demeanor after she had fled the parties‟ residence.
Respondent‟s sister described
respondent as “hysterical,” “frightful,” and “shaking” after these incidents. Respondent
testified that she was unable to flee on some occasions because appellant prevented her
from leaving. Respondent testified that appellant prevents her from leaving the parties‟
residence by hiding keys, standing by the door, and locking the door.
testified that she fears being physically harmed by appellant.
testified that she fears for respondent‟s safety.
Appellant also testified.
Appellant denied abusing or physically harming
respondent, striking respondent, causing harm to respondent when he “tapped” her feet,
preventing respondent from leaving their residence, and intimidating respondent.
Appellant characterized the insulation incident as one in which he “poked” insulation into
respondent‟s lap and asserted that he attempted to pull the parties‟ child from
respondent‟s arms because she had pulled the child out of his arms. Appellant admitted
to arguing with respondent about her meeting with her supervisor, but stated that they had
not argued often in the six months preceding the hearing. Appellant also testified that
since respondent filed her petition, there were numerous situations in which he spoke to
or was near respondent without incident.
The district court granted respondent‟s petition for an OFP at the hearing,
restricting appellant‟s contact with respondent for six months. On the record, the district
court found that respondent is in fear of imminent bodily harm. The district court
concluded that “[t]he reasonableness of [respondent‟s fear] is a close call, from an
objective sort of third-party view” but “[t]he [respondent] and her sister have convinced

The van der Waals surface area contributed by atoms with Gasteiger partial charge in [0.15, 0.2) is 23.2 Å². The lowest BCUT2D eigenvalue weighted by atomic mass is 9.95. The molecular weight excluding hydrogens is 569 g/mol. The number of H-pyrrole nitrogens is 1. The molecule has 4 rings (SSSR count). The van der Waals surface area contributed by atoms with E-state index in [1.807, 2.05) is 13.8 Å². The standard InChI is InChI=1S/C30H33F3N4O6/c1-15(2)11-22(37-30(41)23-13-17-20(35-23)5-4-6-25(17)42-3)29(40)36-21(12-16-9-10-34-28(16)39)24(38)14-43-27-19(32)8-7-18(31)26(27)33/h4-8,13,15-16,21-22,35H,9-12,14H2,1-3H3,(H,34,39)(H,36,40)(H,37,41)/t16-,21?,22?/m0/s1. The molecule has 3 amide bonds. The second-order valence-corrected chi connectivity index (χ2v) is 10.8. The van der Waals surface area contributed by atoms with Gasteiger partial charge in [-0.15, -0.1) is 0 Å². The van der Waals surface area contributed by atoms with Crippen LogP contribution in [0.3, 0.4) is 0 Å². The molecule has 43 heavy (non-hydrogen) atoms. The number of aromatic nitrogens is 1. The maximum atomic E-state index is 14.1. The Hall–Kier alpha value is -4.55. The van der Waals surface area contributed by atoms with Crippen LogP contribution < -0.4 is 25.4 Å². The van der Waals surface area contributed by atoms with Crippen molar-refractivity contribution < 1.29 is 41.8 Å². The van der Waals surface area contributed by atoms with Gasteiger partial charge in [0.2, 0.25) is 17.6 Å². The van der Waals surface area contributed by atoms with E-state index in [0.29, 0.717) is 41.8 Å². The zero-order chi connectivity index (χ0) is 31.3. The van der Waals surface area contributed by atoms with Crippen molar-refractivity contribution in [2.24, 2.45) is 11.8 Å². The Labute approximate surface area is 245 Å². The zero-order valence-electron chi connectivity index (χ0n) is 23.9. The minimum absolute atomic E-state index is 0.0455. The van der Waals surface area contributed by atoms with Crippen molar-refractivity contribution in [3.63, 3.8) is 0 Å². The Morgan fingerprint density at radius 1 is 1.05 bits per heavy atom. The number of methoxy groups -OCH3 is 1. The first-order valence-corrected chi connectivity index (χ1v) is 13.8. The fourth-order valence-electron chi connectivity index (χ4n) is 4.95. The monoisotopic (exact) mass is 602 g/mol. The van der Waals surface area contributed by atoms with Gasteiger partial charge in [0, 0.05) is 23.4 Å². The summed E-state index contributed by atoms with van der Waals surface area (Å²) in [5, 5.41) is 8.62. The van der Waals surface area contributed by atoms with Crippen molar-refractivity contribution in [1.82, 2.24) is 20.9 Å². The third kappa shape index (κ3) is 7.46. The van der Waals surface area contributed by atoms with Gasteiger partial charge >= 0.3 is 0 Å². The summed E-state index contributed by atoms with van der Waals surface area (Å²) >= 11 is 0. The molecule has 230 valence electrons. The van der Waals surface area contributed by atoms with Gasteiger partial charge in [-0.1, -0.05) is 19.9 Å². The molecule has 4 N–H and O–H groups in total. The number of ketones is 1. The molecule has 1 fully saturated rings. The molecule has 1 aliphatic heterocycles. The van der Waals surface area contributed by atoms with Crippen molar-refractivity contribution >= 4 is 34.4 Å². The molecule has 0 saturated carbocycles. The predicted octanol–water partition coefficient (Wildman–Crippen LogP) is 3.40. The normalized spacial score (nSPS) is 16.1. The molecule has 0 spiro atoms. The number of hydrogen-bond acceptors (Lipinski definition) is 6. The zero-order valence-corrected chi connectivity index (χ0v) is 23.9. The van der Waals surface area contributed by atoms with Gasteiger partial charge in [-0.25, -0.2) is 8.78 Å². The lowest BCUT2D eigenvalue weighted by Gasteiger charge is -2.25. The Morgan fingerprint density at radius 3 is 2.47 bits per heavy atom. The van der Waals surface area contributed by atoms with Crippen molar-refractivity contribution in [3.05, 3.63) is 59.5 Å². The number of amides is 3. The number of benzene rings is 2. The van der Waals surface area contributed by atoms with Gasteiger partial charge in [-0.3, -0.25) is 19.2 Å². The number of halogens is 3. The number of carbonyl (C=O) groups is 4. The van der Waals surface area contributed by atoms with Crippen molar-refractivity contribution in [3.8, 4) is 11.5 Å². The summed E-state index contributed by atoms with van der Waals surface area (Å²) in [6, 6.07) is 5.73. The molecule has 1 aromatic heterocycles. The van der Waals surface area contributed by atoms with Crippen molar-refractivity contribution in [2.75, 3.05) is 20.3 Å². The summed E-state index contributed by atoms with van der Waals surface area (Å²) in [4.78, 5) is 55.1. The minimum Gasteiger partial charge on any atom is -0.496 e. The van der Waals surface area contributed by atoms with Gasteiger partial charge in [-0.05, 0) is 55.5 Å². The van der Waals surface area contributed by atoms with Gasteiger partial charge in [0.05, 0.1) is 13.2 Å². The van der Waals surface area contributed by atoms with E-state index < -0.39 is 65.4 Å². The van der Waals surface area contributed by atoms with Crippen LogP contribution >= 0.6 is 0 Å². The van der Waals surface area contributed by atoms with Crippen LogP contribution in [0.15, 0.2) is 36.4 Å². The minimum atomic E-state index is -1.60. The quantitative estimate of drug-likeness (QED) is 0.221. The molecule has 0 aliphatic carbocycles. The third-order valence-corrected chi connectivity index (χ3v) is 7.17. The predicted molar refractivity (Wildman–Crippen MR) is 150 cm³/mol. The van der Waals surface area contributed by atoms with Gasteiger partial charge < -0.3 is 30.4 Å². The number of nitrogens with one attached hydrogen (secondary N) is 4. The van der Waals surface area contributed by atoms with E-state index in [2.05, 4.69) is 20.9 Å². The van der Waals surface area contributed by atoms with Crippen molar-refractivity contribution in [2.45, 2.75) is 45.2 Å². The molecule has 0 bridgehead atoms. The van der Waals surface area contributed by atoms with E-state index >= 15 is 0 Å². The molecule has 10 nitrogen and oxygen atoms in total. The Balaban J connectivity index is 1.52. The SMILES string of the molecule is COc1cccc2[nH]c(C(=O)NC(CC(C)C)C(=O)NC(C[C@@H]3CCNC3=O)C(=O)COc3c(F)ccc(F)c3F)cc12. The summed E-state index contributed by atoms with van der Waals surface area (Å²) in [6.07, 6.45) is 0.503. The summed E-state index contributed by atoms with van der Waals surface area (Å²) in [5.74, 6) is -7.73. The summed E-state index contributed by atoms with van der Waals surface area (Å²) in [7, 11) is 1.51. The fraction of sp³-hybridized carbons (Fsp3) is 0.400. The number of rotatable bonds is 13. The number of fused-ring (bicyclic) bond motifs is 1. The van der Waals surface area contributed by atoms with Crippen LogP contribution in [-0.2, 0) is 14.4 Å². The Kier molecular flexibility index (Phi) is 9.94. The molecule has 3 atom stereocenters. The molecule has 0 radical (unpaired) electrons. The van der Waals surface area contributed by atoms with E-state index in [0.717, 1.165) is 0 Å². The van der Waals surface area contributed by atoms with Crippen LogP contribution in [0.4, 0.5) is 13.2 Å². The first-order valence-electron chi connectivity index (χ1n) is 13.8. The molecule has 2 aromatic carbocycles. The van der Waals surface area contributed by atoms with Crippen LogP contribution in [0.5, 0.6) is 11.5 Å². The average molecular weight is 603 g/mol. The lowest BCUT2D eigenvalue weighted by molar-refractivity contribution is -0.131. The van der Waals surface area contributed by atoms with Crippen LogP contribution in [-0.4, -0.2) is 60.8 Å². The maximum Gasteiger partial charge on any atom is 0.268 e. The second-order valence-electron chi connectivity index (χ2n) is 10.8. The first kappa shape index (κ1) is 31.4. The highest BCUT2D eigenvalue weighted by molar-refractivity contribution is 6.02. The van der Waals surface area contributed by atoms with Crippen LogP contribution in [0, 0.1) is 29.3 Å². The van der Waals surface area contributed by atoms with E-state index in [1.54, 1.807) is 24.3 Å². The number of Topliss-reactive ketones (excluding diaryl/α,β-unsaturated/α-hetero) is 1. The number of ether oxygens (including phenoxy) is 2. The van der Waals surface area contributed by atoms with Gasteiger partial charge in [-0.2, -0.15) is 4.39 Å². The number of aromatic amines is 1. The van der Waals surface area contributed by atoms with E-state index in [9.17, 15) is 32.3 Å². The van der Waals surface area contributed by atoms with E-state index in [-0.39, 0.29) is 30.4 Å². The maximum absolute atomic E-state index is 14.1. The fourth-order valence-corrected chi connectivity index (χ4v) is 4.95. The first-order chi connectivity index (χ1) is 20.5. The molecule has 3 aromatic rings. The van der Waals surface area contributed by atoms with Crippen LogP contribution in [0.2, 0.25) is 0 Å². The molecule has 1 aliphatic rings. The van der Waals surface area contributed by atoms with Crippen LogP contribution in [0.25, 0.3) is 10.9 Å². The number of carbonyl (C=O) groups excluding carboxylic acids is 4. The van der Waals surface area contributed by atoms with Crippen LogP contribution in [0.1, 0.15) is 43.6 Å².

me that she is in fear of bodily harm” and there was enough credible testimony to find
respondent‟s fear is reasonable. The district court further concluded, “Within the last 90
days, the [appellant], by words and actions, has placed [respondent] in fear of immediate
bodily harm by gestures, persistent questioning, aggressive conversation and controlling
behavior [that] when coupled [with] an old history of threatening behavior constitutes
domestic abuse.” The district court denied respondent‟s request for relief on behalf of
Appellant appealed, and this court heard arguments in March 2009.
Is this appeal moot?
Did the district court abuse its discretion by granting respondent‟s petition for
an OFP against appellant?
Respondent argues that this appeal is moot because by the time this court heard
arguments, the underlying OFP had expired. Respondent therefore contends that this
court is unable to grant effective relief.
Appellate courts “decide only actual controversies and avoid advisory opinions.”
In re McCaskill, 603 N.W.2d 326, 327 (Minn. 1999). A case is moot if there is no
justiciable controversy for a court to decide. Kahn v. Griffin, 701 N.W.2d 815, 821
A justiciable controversy “allows for specific relief by a decree or
judgment of a specific character as distinguished from an advisory opinion predicated on